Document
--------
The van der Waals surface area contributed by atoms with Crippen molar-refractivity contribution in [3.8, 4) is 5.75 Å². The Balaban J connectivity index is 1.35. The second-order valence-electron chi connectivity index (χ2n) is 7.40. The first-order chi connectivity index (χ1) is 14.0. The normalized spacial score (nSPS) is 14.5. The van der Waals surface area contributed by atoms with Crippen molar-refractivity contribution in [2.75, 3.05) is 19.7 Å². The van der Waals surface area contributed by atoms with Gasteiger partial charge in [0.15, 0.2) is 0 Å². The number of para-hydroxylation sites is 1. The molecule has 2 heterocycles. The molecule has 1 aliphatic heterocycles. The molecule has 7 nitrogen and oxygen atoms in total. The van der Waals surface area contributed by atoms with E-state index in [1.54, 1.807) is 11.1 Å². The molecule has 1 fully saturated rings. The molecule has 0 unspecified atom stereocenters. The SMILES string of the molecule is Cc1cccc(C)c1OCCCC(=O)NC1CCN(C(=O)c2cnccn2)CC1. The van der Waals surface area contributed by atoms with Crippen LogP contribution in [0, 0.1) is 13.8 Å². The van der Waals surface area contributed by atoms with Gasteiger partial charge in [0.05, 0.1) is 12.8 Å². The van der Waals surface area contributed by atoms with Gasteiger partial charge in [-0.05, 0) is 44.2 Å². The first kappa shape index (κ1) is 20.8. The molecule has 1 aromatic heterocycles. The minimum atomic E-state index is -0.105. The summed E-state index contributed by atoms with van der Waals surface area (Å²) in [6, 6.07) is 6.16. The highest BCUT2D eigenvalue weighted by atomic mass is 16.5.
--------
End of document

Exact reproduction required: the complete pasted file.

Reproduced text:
The van der Waals surface area contributed by atoms with Crippen molar-refractivity contribution in [3.8, 4) is 5.75 Å². The Balaban J connectivity index is 1.35. The second-order valence-electron chi connectivity index (χ2n) is 7.40. The first-order chi connectivity index (χ1) is 14.0. The normalized spacial score (nSPS) is 14.5. The van der Waals surface area contributed by atoms with Crippen molar-refractivity contribution in [2.75, 3.05) is 19.7 Å². The van der Waals surface area contributed by atoms with Gasteiger partial charge in [0.15, 0.2) is 0 Å². The number of para-hydroxylation sites is 1. The molecule has 2 heterocycles. The molecule has 1 aliphatic heterocycles. The molecule has 7 nitrogen and oxygen atoms in total. The van der Waals surface area contributed by atoms with E-state index in [1.54, 1.807) is 11.1 Å². The molecule has 1 fully saturated rings. The molecule has 0 unspecified atom stereocenters. The SMILES string of the molecule is Cc1cccc(C)c1OCCCC(=O)NC1CCN(C(=O)c2cnccn2)CC1. The van der Waals surface area contributed by atoms with Crippen LogP contribution in [0, 0.1) is 13.8 Å². The van der Waals surface area contributed by atoms with Gasteiger partial charge in [0.05, 0.1) is 12.8 Å². The van der Waals surface area contributed by atoms with Gasteiger partial charge in [-0.05, 0) is 44.2 Å². The first kappa shape index (κ1) is 20.8. The molecule has 1 aromatic heterocycles. The minimum atomic E-state index is -0.105. The summed E-state index contributed by atoms with van der Waals surface area (Å²) in [6, 6.07) is 6.16. The highest BCUT2D eigenvalue weighted by atomic mass is 16.5.